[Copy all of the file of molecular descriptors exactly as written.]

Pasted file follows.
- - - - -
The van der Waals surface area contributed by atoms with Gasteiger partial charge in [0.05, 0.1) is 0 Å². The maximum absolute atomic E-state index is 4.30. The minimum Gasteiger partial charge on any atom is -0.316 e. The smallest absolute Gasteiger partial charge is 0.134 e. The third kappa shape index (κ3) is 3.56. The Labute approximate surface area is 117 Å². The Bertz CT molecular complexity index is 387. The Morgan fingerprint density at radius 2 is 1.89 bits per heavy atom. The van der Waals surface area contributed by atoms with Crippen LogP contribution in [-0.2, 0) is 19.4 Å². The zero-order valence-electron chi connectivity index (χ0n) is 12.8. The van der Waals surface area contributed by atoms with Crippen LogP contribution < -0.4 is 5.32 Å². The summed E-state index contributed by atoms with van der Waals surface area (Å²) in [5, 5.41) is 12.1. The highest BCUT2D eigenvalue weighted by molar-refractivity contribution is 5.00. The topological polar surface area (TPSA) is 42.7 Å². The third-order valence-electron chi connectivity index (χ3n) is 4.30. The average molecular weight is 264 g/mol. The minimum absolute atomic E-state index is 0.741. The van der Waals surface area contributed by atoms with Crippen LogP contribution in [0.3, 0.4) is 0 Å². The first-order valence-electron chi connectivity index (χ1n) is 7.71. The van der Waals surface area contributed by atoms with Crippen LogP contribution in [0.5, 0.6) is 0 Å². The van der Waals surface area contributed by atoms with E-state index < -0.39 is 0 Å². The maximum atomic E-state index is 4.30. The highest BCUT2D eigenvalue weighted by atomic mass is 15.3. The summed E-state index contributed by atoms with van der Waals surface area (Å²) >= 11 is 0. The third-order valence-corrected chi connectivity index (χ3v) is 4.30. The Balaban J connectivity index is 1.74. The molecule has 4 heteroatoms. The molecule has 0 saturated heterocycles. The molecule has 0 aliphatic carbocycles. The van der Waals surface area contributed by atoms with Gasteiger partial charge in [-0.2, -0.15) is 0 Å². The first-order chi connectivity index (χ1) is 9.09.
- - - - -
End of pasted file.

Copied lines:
The van der Waals surface area contributed by atoms with Gasteiger partial charge in [0.05, 0.1) is 0 Å². The maximum absolute atomic E-state index is 4.30. The minimum Gasteiger partial charge on any atom is -0.316 e. The smallest absolute Gasteiger partial charge is 0.134 e. The third kappa shape index (κ3) is 3.56. The Labute approximate surface area is 117 Å². The Bertz CT molecular complexity index is 387. The Morgan fingerprint density at radius 2 is 1.89 bits per heavy atom. The van der Waals surface area contributed by atoms with Crippen LogP contribution in [-0.2, 0) is 19.4 Å². The zero-order valence-electron chi connectivity index (χ0n) is 12.8. The van der Waals surface area contributed by atoms with Crippen LogP contribution < -0.4 is 5.32 Å². The summed E-state index contributed by atoms with van der Waals surface area (Å²) in [5, 5.41) is 12.1. The highest BCUT2D eigenvalue weighted by molar-refractivity contribution is 5.00. The topological polar surface area (TPSA) is 42.7 Å². The third-order valence-electron chi connectivity index (χ3n) is 4.30. The average molecular weight is 264 g/mol. The minimum absolute atomic E-state index is 0.741. The van der Waals surface area contributed by atoms with Crippen LogP contribution in [0.3, 0.4) is 0 Å². The first-order valence-electron chi connectivity index (χ1n) is 7.71. The van der Waals surface area contributed by atoms with Crippen LogP contribution in [0.5, 0.6) is 0 Å². The van der Waals surface area contributed by atoms with E-state index < -0.39 is 0 Å². The maximum atomic E-state index is 4.30. The highest BCUT2D eigenvalue weighted by atomic mass is 15.3. The summed E-state index contributed by atoms with van der Waals surface area (Å²) >= 11 is 0. The third-order valence-corrected chi connectivity index (χ3v) is 4.30. The Balaban J connectivity index is 1.74. The molecule has 4 heteroatoms. The molecule has 0 saturated heterocycles. The molecule has 0 aliphatic carbocycles. The van der Waals surface area contributed by atoms with Gasteiger partial charge in [-0.2, -0.15) is 0 Å². The first-order chi connectivity index (χ1) is 9.09.